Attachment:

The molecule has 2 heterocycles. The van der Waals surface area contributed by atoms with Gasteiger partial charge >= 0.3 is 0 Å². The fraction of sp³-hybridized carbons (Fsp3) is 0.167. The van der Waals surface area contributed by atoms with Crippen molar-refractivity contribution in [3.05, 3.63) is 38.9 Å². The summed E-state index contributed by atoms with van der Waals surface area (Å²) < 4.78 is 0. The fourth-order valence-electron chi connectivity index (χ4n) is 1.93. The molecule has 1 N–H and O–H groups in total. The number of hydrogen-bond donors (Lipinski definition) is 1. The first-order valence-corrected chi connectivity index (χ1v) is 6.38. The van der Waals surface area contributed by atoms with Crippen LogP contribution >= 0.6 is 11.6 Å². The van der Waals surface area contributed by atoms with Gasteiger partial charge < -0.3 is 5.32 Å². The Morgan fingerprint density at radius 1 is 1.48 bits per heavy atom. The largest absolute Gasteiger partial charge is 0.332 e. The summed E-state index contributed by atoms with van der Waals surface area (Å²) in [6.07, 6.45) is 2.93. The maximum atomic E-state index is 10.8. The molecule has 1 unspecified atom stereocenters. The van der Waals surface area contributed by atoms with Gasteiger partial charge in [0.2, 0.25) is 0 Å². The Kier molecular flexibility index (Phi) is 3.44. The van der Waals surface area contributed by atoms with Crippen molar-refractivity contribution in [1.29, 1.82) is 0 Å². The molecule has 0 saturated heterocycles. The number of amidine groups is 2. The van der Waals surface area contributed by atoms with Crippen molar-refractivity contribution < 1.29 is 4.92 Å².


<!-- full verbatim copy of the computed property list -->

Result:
The molecule has 2 heterocycles. The van der Waals surface area contributed by atoms with Gasteiger partial charge >= 0.3 is 0 Å². The fraction of sp³-hybridized carbons (Fsp3) is 0.167. The van der Waals surface area contributed by atoms with Crippen molar-refractivity contribution in [3.05, 3.63) is 38.9 Å². The summed E-state index contributed by atoms with van der Waals surface area (Å²) < 4.78 is 0. The fourth-order valence-electron chi connectivity index (χ4n) is 1.93. The molecule has 1 N–H and O–H groups in total. The number of hydrogen-bond donors (Lipinski definition) is 1. The first-order valence-corrected chi connectivity index (χ1v) is 6.38. The van der Waals surface area contributed by atoms with Crippen LogP contribution >= 0.6 is 11.6 Å². The van der Waals surface area contributed by atoms with Gasteiger partial charge < -0.3 is 5.32 Å². The Morgan fingerprint density at radius 1 is 1.48 bits per heavy atom. The largest absolute Gasteiger partial charge is 0.332 e. The summed E-state index contributed by atoms with van der Waals surface area (Å²) in [6.07, 6.45) is 2.93. The maximum atomic E-state index is 10.8. The molecule has 1 unspecified atom stereocenters. The van der Waals surface area contributed by atoms with Gasteiger partial charge in [0.2, 0.25) is 0 Å². The Kier molecular flexibility index (Phi) is 3.44. The van der Waals surface area contributed by atoms with Crippen molar-refractivity contribution in [1.29, 1.82) is 0 Å². The molecule has 0 saturated heterocycles. The number of amidine groups is 2. The van der Waals surface area contributed by atoms with Crippen molar-refractivity contribution < 1.29 is 4.92 Å².